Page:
Stunning Energy at Sainthood Reps Show

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Last Saturday night, the audience at San Francisco's Regency Ballroom was instantly floored by Sainthood Reps' energy, and captivated for the length of their 35-minute set. From their pounding drums, louder and harder than the Beastie Boys, to their catchy melodies, peppier than Green Day, Sainthood Reps brought an innovative yet familiar sound to their unusual show.

It began with rhythmic, echoing drum hits, and the passionate lyrics of lead singer Derrick Sherman. The raw power of Sainthood Reps' soaring guitar riffs was engrossing, especially when the band featured unexpected harmonies, and the driving beat moved every song forward. The energy enveloped bass player Jani Zubkovs as well - in one particular song, he bounced from beginning to end without stopping, playing all the while.

The most unusual part of the performance was the rhythmic complexity of many of the songs. They would start out in a solid square meter, and then suddenly shift into a triple meter for the chorus. These changes took me completely by surprise, perhaps because they're so rare in commercially popular music, and they added to the inventive nature of Sainthood Reps' sound.

Later, Sainthood Reps showed off their sonic diversity with a slower, more dream-like song. The melodies were on display here, and the insistent drumming and gentle guitar created a surprisingly sensitive backdrop. As with the faster songs, Sherman clearly believed in his lyrics, and that commitment transcended the occasionally-garbled words.

Sainthood_Reps-346x247.jpgThroughout their set, I was reminded of the mid-career Beastie Boys, defined by feedback-filled harmonies on guitar, heavy reverb, and driving, crashing drums. The dream-like experimental quality of those Beasties albums remained, but it was given a more sensitive refinement by Sainthood Reps. The lyrics were certainly delicate, and (when I could understand them) fairly thoughtful, but the real joy of Saturday's show was the urgency of the music. I could easily see myself listening to Sainthood Reps on a long car ride, relaxing into the music, and letting the insistency of the sound wash over me.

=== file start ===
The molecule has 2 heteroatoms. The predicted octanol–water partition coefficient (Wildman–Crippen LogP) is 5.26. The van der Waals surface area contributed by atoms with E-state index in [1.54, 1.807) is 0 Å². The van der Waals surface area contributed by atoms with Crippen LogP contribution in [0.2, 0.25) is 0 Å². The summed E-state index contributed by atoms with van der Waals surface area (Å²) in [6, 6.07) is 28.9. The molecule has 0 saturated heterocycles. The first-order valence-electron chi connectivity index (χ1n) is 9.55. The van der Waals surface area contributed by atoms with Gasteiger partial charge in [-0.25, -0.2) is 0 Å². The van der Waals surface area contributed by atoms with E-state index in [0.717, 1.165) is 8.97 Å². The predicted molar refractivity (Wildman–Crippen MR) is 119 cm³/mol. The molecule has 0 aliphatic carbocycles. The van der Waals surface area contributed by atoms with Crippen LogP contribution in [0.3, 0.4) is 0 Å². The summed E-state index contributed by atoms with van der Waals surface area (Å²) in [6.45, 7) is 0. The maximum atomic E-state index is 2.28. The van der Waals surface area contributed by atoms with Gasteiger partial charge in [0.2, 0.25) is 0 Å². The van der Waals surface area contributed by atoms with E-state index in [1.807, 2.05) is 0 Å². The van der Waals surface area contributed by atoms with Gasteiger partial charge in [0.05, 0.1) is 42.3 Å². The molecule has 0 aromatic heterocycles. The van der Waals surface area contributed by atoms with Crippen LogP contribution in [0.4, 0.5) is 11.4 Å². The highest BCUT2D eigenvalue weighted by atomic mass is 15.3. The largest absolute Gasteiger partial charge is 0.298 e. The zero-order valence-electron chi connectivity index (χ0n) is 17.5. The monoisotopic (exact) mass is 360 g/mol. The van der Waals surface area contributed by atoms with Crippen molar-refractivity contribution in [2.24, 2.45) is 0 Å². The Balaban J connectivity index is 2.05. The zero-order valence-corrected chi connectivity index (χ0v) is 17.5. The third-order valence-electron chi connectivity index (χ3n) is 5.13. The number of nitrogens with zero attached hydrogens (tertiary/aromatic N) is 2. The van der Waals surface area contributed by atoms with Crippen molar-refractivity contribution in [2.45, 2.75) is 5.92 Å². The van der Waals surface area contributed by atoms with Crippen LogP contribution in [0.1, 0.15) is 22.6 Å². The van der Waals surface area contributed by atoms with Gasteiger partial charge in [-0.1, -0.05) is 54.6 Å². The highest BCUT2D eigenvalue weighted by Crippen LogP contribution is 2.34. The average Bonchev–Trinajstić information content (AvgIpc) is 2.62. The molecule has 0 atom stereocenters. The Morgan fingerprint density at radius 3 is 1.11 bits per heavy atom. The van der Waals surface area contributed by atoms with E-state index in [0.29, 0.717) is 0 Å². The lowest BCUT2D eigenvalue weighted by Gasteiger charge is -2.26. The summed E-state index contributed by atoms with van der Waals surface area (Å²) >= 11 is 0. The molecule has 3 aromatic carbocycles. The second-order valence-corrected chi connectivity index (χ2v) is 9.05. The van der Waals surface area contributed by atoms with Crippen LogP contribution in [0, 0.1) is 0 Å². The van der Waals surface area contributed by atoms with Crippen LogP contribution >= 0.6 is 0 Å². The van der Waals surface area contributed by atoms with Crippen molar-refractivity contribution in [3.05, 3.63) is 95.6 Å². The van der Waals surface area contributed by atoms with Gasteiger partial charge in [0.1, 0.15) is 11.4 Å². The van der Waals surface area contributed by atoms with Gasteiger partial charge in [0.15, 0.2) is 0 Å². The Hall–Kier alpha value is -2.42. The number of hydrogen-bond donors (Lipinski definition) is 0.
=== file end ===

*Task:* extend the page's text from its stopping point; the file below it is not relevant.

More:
The audience for this show was exceedingly polite and static. Unlike the techno raves that EBAC has covered, and even many of the rock shows, where audiences would jump around or dance in place, Saturday night's crowd largely stood and listened, occasionally bobbing a head during an exciting moment. This was true even for most of the headline set by Brand New, during all but their most raucous songs.

Ultimately, Brand New's set was pretty disappointing, especially for the die-hard fans like me who blasted their songs every minute of high school. We'd all come to hear the classics, which Brand New eventually played in the largest (and most satisfying) twenty-something sing-along I've ever seen. But their new stuff was lacking in both imagination and conviction, and the audience seemed to be waiting for the songs to which they knew the words. Still, all of Sainthood Reps' songs were new and unknown, and they managed to captivate that same audience for the entirety of their set.

Some bands rely on the noise, the sheer volume levels, to get their music across. But Sainthood Reps has a really cool, unique vibe underneath. Every minute of the show, a ton of energy was pouring out. But the real key was that the energy remained even when they weren't playing loudly. It's easy to maintain that energy when your sound is cranked up and blasting out of 20 gigantic speakers. But if you can keep that feeling going while playing the sweet, quiet, chilled-out moments of the set, that's how you know that the energy is real, and that's when Sainthood Reps proved themselves worthy of live performance.

EBAC thanks Sainthood Reps for access to this show.

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